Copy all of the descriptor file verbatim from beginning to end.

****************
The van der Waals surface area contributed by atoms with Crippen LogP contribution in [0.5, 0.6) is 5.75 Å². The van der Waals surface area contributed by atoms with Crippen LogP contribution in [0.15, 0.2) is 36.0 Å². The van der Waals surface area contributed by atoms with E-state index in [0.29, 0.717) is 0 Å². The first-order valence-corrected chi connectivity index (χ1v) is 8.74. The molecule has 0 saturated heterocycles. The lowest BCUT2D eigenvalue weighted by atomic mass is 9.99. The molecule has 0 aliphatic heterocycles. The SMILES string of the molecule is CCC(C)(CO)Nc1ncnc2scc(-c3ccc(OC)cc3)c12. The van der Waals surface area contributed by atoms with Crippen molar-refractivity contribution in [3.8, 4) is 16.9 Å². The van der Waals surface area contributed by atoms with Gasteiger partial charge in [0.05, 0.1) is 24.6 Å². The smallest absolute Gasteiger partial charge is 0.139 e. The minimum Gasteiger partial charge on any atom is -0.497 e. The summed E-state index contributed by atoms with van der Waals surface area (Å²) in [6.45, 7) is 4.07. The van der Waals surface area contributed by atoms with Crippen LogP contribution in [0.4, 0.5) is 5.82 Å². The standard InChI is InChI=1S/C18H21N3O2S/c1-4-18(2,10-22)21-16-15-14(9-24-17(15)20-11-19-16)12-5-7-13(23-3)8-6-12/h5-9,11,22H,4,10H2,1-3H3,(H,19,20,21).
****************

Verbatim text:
The van der Waals surface area contributed by atoms with Crippen LogP contribution in [0.5, 0.6) is 5.75 Å². The van der Waals surface area contributed by atoms with Crippen LogP contribution in [0.15, 0.2) is 36.0 Å². The van der Waals surface area contributed by atoms with E-state index in [0.29, 0.717) is 0 Å². The first-order valence-corrected chi connectivity index (χ1v) is 8.74. The molecule has 0 saturated heterocycles. The lowest BCUT2D eigenvalue weighted by atomic mass is 9.99. The molecule has 0 aliphatic heterocycles. The SMILES string of the molecule is CCC(C)(CO)Nc1ncnc2scc(-c3ccc(OC)cc3)c12. The van der Waals surface area contributed by atoms with Crippen molar-refractivity contribution in [3.8, 4) is 16.9 Å². The van der Waals surface area contributed by atoms with Gasteiger partial charge in [0.05, 0.1) is 24.6 Å². The smallest absolute Gasteiger partial charge is 0.139 e. The minimum Gasteiger partial charge on any atom is -0.497 e. The summed E-state index contributed by atoms with van der Waals surface area (Å²) in [6.45, 7) is 4.07. The van der Waals surface area contributed by atoms with Crippen LogP contribution in [0.4, 0.5) is 5.82 Å². The standard InChI is InChI=1S/C18H21N3O2S/c1-4-18(2,10-22)21-16-15-14(9-24-17(15)20-11-19-16)12-5-7-13(23-3)8-6-12/h5-9,11,22H,4,10H2,1-3H3,(H,19,20,21).